Standing in the middle of Tian'anmen Square (Tiān'ānmén Guǎngchǎng, 天安门广场), one is confronted with overwhelming representations of China's past and present powers-that-be, cast in an immense space that dramatizes China's modern history in spectacular fashion. Standing on ground where the Emperor's high officials once did business in classical courtyards and halls, one now finds the world's largest public square, with Mao's Mausoleum, the Great Hall of the People and the Monument to the People's Heroes defining a space that is both austere and grand—and saturated with history and its ironies.
The Forbidden City's outer entrance, the Gate of Heavenly Peace (Tiān'ān Mén, 天安门), stands at the north end, with Mao Zedong's immense portrait fixed to a gate that once admitted only those closest to Emperor and his court. Today, Mao's image looks down on throngs of tourists armed with cameras; scant decades ago, the living Mao reviewed troop formations and assembled masses waving Little Red Books in fervent support of the Cultural Revolution from atop the Gate of Heavenly Peace—the same spot from which he declared the founding of the PRC in 1949. Of course Tian'nmen is also where, following the reforms that began to open China up to the outside world during the 1980s, tens of thousands of demonstrators called for further political reforms before being met in 1989 with the full (and deadly) force of state power—a historical moment that continues to define what is and isn't permitted in the People's Republic.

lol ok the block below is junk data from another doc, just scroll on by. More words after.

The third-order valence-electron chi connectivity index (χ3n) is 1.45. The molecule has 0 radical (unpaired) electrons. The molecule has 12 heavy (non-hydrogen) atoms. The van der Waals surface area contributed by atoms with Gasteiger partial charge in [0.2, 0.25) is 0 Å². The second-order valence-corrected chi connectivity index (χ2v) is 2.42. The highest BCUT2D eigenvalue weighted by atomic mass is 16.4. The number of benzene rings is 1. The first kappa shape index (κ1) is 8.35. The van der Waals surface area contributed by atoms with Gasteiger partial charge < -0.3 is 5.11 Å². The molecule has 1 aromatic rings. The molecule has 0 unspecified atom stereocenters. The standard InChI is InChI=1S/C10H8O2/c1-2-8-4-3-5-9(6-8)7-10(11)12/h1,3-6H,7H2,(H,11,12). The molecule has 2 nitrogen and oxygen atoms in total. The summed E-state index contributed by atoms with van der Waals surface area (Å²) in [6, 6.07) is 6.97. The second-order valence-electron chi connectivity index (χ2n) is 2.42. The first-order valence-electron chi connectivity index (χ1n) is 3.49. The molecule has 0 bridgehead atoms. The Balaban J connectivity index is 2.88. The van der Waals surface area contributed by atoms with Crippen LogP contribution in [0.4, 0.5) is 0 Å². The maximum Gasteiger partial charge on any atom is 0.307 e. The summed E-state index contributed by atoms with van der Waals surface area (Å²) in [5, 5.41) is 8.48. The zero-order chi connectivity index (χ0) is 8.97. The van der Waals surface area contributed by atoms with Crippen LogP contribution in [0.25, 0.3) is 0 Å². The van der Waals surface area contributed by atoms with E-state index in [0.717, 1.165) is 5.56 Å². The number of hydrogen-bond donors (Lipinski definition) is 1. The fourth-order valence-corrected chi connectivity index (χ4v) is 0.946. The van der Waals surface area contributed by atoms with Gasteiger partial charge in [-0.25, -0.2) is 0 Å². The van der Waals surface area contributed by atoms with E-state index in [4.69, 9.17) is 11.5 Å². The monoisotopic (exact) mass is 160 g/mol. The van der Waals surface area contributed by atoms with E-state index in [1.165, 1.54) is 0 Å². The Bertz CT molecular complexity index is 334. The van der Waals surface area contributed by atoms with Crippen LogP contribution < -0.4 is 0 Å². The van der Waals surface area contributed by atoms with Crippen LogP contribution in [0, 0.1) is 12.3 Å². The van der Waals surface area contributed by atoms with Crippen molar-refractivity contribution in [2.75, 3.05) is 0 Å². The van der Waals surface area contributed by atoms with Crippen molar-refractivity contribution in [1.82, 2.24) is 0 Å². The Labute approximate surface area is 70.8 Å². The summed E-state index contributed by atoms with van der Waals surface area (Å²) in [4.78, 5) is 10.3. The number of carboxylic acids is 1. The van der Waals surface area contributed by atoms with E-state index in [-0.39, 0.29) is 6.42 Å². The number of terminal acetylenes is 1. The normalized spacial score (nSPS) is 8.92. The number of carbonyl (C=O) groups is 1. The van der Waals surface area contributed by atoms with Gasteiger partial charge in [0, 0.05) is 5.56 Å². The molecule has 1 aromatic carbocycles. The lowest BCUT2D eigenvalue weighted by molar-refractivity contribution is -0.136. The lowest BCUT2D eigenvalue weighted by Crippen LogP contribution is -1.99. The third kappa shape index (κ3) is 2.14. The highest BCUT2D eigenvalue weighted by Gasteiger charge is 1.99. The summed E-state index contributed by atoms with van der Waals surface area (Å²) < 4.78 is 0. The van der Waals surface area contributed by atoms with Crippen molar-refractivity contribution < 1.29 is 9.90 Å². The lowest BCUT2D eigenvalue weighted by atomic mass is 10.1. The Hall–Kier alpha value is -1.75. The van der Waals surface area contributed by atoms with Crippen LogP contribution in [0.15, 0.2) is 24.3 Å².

Despite the weight of history, on a sunny day the square can be a surprisingly light-hearted place, with kids flying kites, and Chinese families and Tian'anmen tour groups paying cheerful homage to Mao, the heroes of the Revolution and the China that they were so instrumental in creating. Crowds thicken toward dusk and dawn at the north end of the Square to witness the People's Liberation Army honor guard raising and retiring of the flag opposite the Gate of Heavenly Peace. At such moments, it's easy to imagine the humming energy of Beijing and, beyond, all of China surrounding this symbolic center. At night, the Square's often imposing feel softens, as the lights of the city cast a warm glow across Tian'nmen and individual couples stroll arm-in-arm, sharing intimate moments in this space made for the masses.
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